WITH inter-county GAA championship action in full flow, a Cork woman features very much prominently with RTÉ’s coverage on.
Charleville native Valerie Wheeler is forging a name for herself as one of Ireland’s best young sports reporters, backed up by the fact she is an IMRO award-winning sports broadcaster.
“Never in my wildest dreams did I ever think that I would be on,” Wheeler tells .
“Growing up it is what I used to watch and sit down on a Sunday evening with dad and watch after maybe going to a game.
“Then for me to be on it now on a Sunday, it is just crazy and sometimes I still have to pinch myself about it. It is an absolute dream come true to be on it.
“RTÉ have been absolutely amazing to me. They have given me every opportunity under the sun. They are such an amazing team up there, from people behind the scenes and production to people presenting and pitchside. They are such a lovely team to deal with."
One element of Wheeler’s work RTÉ andhas been working as a pitchside reporter for the camogie coverage.
Wheeler, who also ranks covering the Olympic Games for RTÉ as a career highlight, outlines: “I think the standout thing for me with the sports broadcasting career overall the last few years is being pitchside for the camogie.
“I love it. I have been there for the quarter-finals, the semi-finals and the finals now for the last few years. Getting the girls' raw emotion immediately after winning a big game like that, it’s special.”
She also gets the chance to work alongside some of the top female sports broadcasters in RTÉ such as Jacqui Hurley and Marie Crowe.
“I looked up to the likes of Joanne Cantwell, Evanne Ní Chuilinn, Jacqui Hurley, Marie Crowe, Claire McNamara. They are all so amazing at what they do and they are there because they are talented.
“It is mad that I get to call them colleagues now. They are definitely big role models for me because they are top of their game at the moment.”
What does she enjoy most in relation to her media work with RTÉ?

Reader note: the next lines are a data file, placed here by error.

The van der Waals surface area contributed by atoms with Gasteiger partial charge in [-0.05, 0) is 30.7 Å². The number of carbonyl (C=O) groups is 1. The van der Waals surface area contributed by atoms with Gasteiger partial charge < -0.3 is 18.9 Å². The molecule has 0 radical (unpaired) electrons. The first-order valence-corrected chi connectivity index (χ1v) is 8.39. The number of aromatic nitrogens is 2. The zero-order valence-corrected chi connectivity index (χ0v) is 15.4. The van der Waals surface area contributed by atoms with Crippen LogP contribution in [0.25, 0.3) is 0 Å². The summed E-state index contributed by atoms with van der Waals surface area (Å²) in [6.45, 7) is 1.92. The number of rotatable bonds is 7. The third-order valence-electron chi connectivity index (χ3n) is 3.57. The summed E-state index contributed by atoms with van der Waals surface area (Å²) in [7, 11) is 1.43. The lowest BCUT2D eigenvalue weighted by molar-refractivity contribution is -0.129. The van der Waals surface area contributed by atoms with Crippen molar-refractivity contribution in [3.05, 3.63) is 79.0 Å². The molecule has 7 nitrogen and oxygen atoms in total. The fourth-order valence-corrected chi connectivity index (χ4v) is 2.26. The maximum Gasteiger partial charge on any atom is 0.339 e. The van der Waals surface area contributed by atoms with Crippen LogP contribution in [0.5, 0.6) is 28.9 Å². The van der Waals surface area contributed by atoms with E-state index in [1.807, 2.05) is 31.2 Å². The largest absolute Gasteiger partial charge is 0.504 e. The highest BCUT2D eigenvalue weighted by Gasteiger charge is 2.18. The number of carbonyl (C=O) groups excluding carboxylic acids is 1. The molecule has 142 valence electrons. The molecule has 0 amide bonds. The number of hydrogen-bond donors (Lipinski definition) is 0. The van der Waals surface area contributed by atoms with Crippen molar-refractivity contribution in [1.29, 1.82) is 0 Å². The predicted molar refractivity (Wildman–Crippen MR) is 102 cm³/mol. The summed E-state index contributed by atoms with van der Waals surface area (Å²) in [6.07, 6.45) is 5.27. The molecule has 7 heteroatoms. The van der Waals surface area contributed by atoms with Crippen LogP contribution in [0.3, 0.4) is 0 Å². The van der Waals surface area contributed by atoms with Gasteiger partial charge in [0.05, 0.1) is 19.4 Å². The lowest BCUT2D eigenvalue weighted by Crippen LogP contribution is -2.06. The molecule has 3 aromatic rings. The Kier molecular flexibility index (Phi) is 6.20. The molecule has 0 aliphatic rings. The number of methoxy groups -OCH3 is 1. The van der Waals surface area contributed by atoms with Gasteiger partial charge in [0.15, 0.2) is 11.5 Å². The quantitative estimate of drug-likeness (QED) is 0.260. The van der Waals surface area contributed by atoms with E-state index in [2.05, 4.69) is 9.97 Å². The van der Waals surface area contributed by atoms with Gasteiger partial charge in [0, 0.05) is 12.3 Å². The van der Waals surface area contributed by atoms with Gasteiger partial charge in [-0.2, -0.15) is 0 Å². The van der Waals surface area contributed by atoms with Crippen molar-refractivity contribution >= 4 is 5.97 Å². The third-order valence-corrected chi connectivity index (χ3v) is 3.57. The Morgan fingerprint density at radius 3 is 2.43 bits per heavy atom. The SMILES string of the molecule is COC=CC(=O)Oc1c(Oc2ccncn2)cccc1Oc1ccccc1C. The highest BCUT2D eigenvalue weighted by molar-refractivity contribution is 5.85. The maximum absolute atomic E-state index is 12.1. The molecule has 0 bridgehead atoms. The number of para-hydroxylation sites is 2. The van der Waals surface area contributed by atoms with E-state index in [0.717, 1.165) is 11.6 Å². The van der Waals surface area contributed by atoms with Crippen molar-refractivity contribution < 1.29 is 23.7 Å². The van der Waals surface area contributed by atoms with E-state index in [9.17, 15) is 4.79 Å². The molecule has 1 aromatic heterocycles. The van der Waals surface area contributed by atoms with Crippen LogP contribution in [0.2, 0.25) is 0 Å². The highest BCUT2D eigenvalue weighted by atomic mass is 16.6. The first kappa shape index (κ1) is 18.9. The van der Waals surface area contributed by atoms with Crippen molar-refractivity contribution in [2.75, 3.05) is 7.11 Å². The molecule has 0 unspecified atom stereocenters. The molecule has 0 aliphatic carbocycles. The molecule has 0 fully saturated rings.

“I really, really enjoy it. I know a lot of people might say I don’t have much time for a social life. But when you are sitting there in the stand, when you get that atmosphere and buzz around you from a big game, I think that is what makes me enjoy it.
“RTÉ have been nothing but helpful to me. I am still learning and I am still growing. I know I have a lot to learn as well.
“But when you have a team like that behind you and beside you, they do help.”
Wheeler has really worked hard to get where she is and is a great role model for young girls that may want to pursue a career in sports broadcasting and journalism.
Wheeler also has worked in the past for the likes of Off The Ball and Cork’s Red FM Sport.
For any aspiring young broadcasters out there who hope to one day forge a career in the sports broadcasting industry, Wheeler has this advice: “It is extremely hard work and there are plenty of long hours. But I think hard work and good work will be rewarded.
“For me I had to be patient for a very long time. I worked seven days a week for years, just to get where I am.
“So I think if you enjoy your weekends off, it is not something for you because they are far and few between.
“But I do think that hard work will pay off. Be patient and your opportunity will come.”
Regardless of how the various Rebel teams do on the field of play in the coming months, Valerie Wheeler, who also is radio broadcaster with Spin South West, will be doing Cork proud.